Rode motorbike for first time ever (85km), hair pin turns, beautiful and paved roads of N. Vietnam with Gina and Matthija :). Glad to have decided to try driving, really enjoy it, like a bike actually…fun changing gear but I am not smooth at it. Also the throttle sometimes I grip and it’s going when i really want to stop…must improve…or at least not point toward cliff when doing so (picking feet up helped). Paid more at QT motos but was able to learn easily and freely where located (giving me the confidence I was seeking)…happy to have gone to them. Many do guided tour (massive groups) or even on back of driver…many tourists doing loop but just enough for economy it seems, nothing like the past 3 cities with hordes of tourists checking lists off (sapa for 1 day – damn! Too quick). Locals very friendly. Ran tonight and kids ran with me awhile too 🙂 ha ha they also used me to play a prank on their neighbor – ahh poor guy cried and I had no clue what was going on oops! Today I was able to go 50-60kph in areas and coast at 40 downhill most of the day – didn’t expect I’d go that fast. Thought today was: “hey, I could get license for motos someday”…expanding mind and possibilities (like!).
Day 2 (19/7) – to Dong Van
Loving it! Got some not so perfect roads to practice on too…absolutely stunning scenery today. Loved all the curves…we all enjoyed it so much we ate lunch at 4 pm! The best curves were up to the China border…never ending, dreamy almost, through some clouds even…at border ha ha we snuck over…scull and cross bones marks the line….eek saw the illegal pig market there too…hum. Road to most N. Point was a massive (gorgeous) gorge…photos did no do it justice!
Day 3 (20/7) – to Du Gia
The most beautifully impressive day! Just wow! Some places were just unreal… Also coasting in Neutral down to Du Gia was greatness…silence, wind in hair, like riding a bike, taking in scenery and calm all at once. Loved passing through the valley of nomes…as i call it, the cutest peaks all around you. Kids giving high-five is awesome, cute, perfect until you do it..they slap hard…they even sometimes want you to fall…one threw a rope out in front of me…all good though. Bum totally sore and finishing day really tired…I think 100km today or more – days adding up and well the seat is wide…obviously. Du Gia is literally a village, not my favorite stop but coasting down was pretty.
Day 4 (21/7) – back to Hà Giang
Elated, whole ride was epic, maybe best experience in my life thus far. Last 100 km. Through SaPa village (not same place as touristy mountain one) was a trip… trippiest was when you passed women who just walked topless through town…unexpecting tourist (I am sure it is just local culture) Towering peaks surround you as you go through valley and slowly climb out…would be lovely place to stay. Last part into town was done too quickly for me, I let my friends go ahead since they were going speedy. Also ran this morning…very beautiful sunrise…worth the early wake up, heat and hills!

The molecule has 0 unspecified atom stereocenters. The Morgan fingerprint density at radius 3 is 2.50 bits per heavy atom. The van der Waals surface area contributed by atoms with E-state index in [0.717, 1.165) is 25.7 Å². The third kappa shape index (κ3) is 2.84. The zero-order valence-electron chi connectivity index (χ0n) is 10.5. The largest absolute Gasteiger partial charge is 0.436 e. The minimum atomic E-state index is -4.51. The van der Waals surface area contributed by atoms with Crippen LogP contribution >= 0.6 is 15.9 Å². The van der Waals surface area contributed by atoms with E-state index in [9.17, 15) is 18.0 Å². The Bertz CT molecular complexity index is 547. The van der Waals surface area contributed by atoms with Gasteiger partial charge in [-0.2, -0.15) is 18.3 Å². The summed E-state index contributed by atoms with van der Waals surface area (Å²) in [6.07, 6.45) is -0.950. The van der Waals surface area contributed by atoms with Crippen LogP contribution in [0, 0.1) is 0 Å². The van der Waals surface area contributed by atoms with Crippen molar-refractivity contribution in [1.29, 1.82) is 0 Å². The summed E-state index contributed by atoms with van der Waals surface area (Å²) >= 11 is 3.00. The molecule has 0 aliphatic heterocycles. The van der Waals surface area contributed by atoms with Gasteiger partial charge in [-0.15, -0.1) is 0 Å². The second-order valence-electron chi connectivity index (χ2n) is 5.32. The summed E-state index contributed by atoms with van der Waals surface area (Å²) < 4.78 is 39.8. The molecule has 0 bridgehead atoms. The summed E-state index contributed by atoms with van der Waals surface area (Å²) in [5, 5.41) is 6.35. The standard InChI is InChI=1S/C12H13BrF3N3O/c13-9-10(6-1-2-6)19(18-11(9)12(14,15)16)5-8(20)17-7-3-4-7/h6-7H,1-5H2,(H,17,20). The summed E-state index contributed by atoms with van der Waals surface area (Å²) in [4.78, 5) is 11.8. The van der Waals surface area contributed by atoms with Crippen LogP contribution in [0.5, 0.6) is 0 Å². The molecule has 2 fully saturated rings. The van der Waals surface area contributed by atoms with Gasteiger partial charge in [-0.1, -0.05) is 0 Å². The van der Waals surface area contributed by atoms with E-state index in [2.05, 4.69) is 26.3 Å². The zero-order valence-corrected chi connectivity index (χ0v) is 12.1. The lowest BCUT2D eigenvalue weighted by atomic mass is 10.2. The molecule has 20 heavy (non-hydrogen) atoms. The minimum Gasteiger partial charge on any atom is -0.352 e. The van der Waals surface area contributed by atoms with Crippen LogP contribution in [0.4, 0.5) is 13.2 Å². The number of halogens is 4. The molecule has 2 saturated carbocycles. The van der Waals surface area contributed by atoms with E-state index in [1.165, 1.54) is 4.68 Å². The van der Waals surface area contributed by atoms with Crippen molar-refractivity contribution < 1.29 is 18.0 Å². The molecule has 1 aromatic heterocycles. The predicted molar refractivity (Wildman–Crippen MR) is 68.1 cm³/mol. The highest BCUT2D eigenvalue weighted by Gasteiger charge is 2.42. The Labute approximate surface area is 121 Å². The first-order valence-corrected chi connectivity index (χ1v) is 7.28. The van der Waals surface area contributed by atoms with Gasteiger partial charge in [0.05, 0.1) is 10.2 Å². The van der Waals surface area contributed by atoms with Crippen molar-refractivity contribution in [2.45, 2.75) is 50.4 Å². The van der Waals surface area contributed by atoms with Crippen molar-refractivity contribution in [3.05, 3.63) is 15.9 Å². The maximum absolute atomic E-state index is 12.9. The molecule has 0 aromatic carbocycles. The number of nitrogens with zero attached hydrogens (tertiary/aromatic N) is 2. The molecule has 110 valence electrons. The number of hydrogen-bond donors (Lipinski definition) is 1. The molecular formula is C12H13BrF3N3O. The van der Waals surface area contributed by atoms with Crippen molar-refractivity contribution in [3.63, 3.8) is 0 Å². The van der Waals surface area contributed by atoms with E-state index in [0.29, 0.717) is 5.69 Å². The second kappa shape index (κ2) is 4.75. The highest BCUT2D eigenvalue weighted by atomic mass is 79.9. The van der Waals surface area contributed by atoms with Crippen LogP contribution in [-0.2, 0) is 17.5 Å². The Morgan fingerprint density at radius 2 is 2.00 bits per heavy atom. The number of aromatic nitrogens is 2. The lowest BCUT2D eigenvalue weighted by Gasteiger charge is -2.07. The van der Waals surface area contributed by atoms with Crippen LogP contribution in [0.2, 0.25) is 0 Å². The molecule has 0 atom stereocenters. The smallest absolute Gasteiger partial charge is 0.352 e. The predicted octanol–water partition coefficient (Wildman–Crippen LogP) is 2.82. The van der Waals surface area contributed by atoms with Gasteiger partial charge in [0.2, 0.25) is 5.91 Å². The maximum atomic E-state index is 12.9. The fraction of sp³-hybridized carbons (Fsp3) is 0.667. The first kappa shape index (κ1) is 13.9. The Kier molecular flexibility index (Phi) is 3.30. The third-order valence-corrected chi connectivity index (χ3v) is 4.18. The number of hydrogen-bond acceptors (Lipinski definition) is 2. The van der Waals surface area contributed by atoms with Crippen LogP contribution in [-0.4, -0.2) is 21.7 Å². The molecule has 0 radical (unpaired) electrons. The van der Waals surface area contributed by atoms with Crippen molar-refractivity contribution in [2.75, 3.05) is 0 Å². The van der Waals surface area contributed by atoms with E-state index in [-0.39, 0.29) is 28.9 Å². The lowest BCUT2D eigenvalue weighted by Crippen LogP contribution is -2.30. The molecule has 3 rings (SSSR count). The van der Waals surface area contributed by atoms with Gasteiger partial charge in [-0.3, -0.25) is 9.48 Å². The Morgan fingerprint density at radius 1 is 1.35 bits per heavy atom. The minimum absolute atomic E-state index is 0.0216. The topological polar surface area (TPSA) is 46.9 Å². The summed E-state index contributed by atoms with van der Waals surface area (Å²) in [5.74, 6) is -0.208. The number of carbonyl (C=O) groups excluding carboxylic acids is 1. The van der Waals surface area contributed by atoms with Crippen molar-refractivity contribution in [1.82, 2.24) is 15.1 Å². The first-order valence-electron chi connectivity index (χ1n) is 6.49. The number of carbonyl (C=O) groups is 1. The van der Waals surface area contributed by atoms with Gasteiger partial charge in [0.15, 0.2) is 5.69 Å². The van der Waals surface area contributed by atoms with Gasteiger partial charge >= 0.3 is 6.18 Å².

Since then I have rented bikes in a few other spots for a day, always out of the major cities, no experience in those but I will advise if you do please know it is an insane madhouse and I not advised you to learn there! Warning too…If you do go off the beaten tourist routes you will find there are No rental places and it is best to drive out from a tourist city and take your time getting there, scenery is insane, trucks/buses passing at times is also insane.
Besides this long ride I rented a motorbike 2 more times. I only rented when needed but learned quickly that it isn’t always available to rent…off tourist grid…bummer!
I rented once in Tuy Hoa to go along the coast and see some beaches…many probably do the Hue to Hoi An route instead to do the Hai Van Pass with views of the coast (I did not, gotta save some stuff for that second trip I will make). Then I rented in Ninh Binh…here also popular is to rent bicycles in Tam Coc and do the sites that way instead (you can cycle all but the pagoda is quite far away). Recently I even borrowed a bike in Malaysia driving this time on the left side of the road (comfy as can be now ha ha)!!
Now this experience has opened a whole new world for me. I want to get a license and my own bike ha ha!
My suggestions to myself and others prior to driving for first time:
Best to learn in place that is flat, not busy and with decent roads
Go 30-40km hr (20 or less if road horrible or a curve)… at least until comfortable
Confidence is key
Must be Non competitive or aggressive driver on motorbike (go with the flow is a MUST)
Just let others pass
To pass, remember: Confidence, honk and a bit of speed
It is ok to stop or pull over
Remember a motorbike is heavy
Roads can be slick when wet but also remember tires do have traction
Roads/paths might be tiny…cars are huge…beware (also everyone usually goes slowly unless a major road/straight away)
You can take lessons (anyone can teach you – it is not a class), they show you buttons/gears then you practice for about 10 minutes, that is all you really need – give it a try…in 10 minutes you will know if you can handle it or not (then decide if renting or not)
Driving anywhere on road is perfectly ok and normal (curves, be sure to stay on correct side of road!)
If a bus or truck honks at you from behind it means hey (fuck you) I am passing no matter what – you should move the fuck out the way!
There are 3 options: auto, semi auto and manual
Cost around 5-8$US day
ID isn’t required in Vietnam (and likely same in other SE Asian counties)
Remember to check gas daily (know #liters in the tank – quickly you will know how often you need to refuel…) – some gauges don’t work (just look in the tank)